Until December’s general election, Paul Sweeney (31) was member of parliament for Glasgow North East; last week he applied for ‘universal credit’ – tweeted that
becoming a benefit claimant for the first time was ‘disorienting’. In six weeks, when my salary ends, I intend to apply for housing benefit so I can remain in this cottage; like Sweeney, a ‘means tested benefit’ is new territory for me – a self-identity shift. He says a few people have told him they’d be too proud to claim – as though it was somehow shameful.
For whatever reason, my life failed to reach a balanced accommodation with money; I resented its exaggerated importance – its ‘primacy’ made me hostile; among the wealthy, I always knew I was a visitor – that I didn’t believe in their God. It’s not clever being 80 without financial security – but I would make the same choices again. Our NHS is a marvellous model of how society can be organised cooperatively, without a hint of shame. Some argue that human progress needs to be driven by competition, hardship and fear – I believe the opposite: Aneurin Bevan named his 1952 essay on a free health service:
In Place of Fear.
It won’t be very long till humankind creates the technology to provide for the basic needs of everyone – free of charge; but the human brain is not as agile with moral calculations. Just because we’ll soon have the resources to organise society cooperatively, doesn’t mean we’ll have the wisdom to do so; this still needs more work.
The association between Italian immigration and the catering industry (cafes, chip shops etc) is a particularly Scottish story; certainly an important aspect of my own personal upbringing; I still have close family wondering if their restaurants will survive lockdown.
This article is about Sweden, where instead of closing restaurants, they urged social distancing guidelines; I think the article is intended as an optimistic glimpse of how we could ‘ease back’ – but it had the opposite effect on me. The friendship and hospitality of my favourite café/restaurants – the whole social experience – has come to symbolise the return of our world to normal. I wish I thought it was close.
Mike Small of Bella Caledonia has posted an excellent, thought provoking
article about the growing movement for a de-growth/post-growth economy. He references the Positive Money Report – the Tragedy of Growth – I particularly like the five principles outlined for a lasting recovery from the Covid crisis.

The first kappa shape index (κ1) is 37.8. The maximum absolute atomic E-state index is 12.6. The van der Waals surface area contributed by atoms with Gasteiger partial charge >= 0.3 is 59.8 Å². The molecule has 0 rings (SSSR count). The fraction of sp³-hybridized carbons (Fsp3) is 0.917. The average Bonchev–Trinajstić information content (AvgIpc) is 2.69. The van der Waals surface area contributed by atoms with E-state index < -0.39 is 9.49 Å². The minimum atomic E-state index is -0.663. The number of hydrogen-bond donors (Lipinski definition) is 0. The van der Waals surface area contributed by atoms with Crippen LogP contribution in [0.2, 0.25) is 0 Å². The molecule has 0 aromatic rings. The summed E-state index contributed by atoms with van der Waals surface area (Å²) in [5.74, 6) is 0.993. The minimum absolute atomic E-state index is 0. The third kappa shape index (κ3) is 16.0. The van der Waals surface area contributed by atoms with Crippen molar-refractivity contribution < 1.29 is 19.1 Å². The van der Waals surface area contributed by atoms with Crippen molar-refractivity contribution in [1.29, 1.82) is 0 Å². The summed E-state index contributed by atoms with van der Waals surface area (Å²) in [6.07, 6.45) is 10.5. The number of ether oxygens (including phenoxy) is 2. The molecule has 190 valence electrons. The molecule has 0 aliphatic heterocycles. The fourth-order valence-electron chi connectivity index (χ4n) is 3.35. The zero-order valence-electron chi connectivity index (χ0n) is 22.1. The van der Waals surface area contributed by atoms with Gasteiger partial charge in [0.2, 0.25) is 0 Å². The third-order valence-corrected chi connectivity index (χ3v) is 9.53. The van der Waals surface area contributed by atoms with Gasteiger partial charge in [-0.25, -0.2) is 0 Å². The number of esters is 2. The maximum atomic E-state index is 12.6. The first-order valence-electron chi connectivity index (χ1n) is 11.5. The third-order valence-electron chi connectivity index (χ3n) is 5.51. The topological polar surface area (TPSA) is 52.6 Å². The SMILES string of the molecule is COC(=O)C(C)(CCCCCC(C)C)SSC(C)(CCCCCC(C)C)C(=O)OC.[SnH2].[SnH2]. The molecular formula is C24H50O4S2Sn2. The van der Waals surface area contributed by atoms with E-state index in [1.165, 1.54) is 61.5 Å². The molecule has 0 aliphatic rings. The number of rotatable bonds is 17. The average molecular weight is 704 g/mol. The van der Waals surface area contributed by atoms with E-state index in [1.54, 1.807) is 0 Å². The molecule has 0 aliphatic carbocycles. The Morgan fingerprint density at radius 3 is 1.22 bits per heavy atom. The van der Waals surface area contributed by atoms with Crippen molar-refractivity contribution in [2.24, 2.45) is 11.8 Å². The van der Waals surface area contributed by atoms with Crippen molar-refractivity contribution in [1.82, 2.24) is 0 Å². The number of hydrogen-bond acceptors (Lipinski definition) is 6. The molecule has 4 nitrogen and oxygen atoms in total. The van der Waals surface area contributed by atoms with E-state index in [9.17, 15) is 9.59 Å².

Edinburgh Poverty Commission is an independent group researching steps required to end poverty in the capital. In recent weeks, it has been listening, at first hand, to the impact of Covid on people living in poverty. The Commission’s
3-page summery as well as an article in Sceptical Scot by Zoe Ferguson .
I got a thrill from this
short video of Kevin Rudd – former PM of Australia – berating Rupert Murdoch’s media empire; he calls it a ‘cancer on democracy’, which uses ‘mafia’ intimidation tactics against disserting voices. Such a powerful empire – ruthlessly punting a hard-right agenda – needs to be confronted.
When I started primary school, we walked both ways – which was normal; since then, the ‘school run’ has become the norm – children are now transported everywhere.
Recent research suggests that our over-attentiveness deprives them – not only of essential exercise – but of training in self-reliance. Of all the participating countries, 90% of Japanese children self-commute to school.
This is about a forest school nursery is Norfolk called ‘Dandelion’.
“The school’s directors keep the children outside in all weathers, place mud and philosophy at the heart of their curriculum and obtain outstanding results. It comes as no surprise that boxing children in classrooms and giving them plastic toys to fight over does not bring out their best. Keeping them outside, making them think of hundreds of ways a stick might become any kind of toy and allowing them to be led by their interests and personalities dramatically improves their conduct, their wellbeing and their attainment.”